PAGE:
The Collective Works of Dr. Winnie Chafe
In this, her 50th year in music, the ‘first lady of the violin’, Winnie Chafe has released a collection which chronicles her impressive history on the local and international stage. With 22 cuts to choose from, each one marks a poignant moment, whether with historical or personal significance, some joy-filled, others, sorrowful. Though she may be most recognized for her mastery of the slow air, her 6th album, ‘The Collective Works of Dr. Winnie Chafe’, demonstrates her ability to celebrate the joyous times with uplifting, carefree jigs and reels.
Accompanied by daughter, composer, Pat Chafe, Winnie presents some of her most remarkable material from previous recordings, many of which pay tribute to people and places who have played an integral part in her life, both personally and professionally. The first, ‘Terri MacLuhan’s Welcome to Cape Breton’, one of my favorites, is a light and lively number in a celebratory tone. Written by Pat, the tune honors director MacLuhan, on the premiere of her movie ‘The Third Walker’, at the Savoy in 1980. The Chafes performed the selection at a reception at the time of the event.
‘The Golden Rod Group’, again shows Winnie’s ability to exude joy in her music, in this instance to the delight of any dancer. ‘Compliments to Terri MacLellan’, is a beautifully delicate slow air, that pays fitting tribute to the familiar, soothing, voice of broadcasting during the 40’s and 50’s in Cape Breton. ‘Memories and Molasses’ allows Winnie to bring the essence of growing up in a musical kitchen, of tunes and baking, that go hand in hand with traditional Cape Breton childhood.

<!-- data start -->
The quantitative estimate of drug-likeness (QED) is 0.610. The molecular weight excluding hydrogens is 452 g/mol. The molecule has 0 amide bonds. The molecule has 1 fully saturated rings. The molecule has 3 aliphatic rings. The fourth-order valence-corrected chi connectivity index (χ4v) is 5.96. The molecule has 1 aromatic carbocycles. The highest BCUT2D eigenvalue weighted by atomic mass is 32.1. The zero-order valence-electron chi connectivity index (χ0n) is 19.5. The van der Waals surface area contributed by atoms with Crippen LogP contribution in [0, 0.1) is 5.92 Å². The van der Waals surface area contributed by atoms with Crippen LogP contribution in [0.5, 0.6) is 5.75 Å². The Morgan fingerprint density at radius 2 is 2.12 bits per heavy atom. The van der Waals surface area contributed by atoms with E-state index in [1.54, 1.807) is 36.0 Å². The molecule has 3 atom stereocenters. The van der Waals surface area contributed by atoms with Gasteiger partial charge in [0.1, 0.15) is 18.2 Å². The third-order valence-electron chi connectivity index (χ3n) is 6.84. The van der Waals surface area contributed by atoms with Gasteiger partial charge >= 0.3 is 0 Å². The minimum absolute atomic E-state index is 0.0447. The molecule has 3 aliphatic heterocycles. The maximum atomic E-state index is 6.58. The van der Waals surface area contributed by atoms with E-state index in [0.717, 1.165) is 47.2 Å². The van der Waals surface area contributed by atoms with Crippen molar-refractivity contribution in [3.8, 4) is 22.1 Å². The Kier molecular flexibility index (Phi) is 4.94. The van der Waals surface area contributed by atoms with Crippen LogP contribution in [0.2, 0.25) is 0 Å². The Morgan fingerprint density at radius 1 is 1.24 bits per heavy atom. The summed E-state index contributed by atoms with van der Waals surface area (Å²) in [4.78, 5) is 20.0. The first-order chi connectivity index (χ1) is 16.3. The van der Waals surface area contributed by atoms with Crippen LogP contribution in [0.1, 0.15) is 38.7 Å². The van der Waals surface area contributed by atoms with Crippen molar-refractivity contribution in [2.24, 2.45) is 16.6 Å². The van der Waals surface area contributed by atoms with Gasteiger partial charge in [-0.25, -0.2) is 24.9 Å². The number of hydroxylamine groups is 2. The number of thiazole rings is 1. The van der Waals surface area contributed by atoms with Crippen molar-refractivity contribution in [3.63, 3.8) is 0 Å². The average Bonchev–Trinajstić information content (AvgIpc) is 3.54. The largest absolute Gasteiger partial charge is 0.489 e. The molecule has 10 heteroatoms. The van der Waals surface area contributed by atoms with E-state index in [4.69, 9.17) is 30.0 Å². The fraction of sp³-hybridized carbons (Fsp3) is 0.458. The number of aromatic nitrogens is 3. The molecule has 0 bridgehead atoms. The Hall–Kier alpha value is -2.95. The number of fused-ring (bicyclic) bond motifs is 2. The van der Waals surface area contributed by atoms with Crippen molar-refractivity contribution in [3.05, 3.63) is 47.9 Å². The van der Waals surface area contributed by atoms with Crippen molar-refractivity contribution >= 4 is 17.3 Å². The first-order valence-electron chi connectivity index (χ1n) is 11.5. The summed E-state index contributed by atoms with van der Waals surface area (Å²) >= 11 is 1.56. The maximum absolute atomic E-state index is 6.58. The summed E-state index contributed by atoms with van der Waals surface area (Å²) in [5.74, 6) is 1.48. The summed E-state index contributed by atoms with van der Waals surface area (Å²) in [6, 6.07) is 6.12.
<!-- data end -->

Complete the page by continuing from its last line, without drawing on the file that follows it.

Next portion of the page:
Though most of us can associate a certain piece of music to stages in our own lives, imagine the gift of having the ability of putting those emotions into a composition. This is most eloquently provided with ‘Echoes’, a thoughtful remembrance written by Pat on the passing of her father Mike Chafe, and of course lovingly performed with Winnie at her side.
‘The Scotsville Reel’ and Chorus Jig’ groups, are excellent examples of the true Cape Breton style of fiddling; while the ‘Queen’s Welcome to Invercauld’ a march from the Legacy album, recalls Winnie’s invitation to be part of a historic ceilidh at Edinburgh Castle in Scotland in 1975, as a representative from Nova Scotia.
Another of my favorites, ‘Piper’s Pride’, is an intricately woven tune, again composed by Pat. The lively selection combines violin, piano, viola de gamba, and flute/oboe, for a most interesting musical march.
These are but a sample of the extended list offered for the listener’s pleasure, a fitting collection of the work of an award-winning pioneer in Cape Breton’s musical history. Those who have followed the career of Winnie Chafe, will not want to be without this compilation. And for those who wish to discover the incredible range of a dedicated artist, ‘The Collective Works of Dr. Winnie Chafe’ is an impressive look at the first 50 years of a life devoted to the love and preservation of music.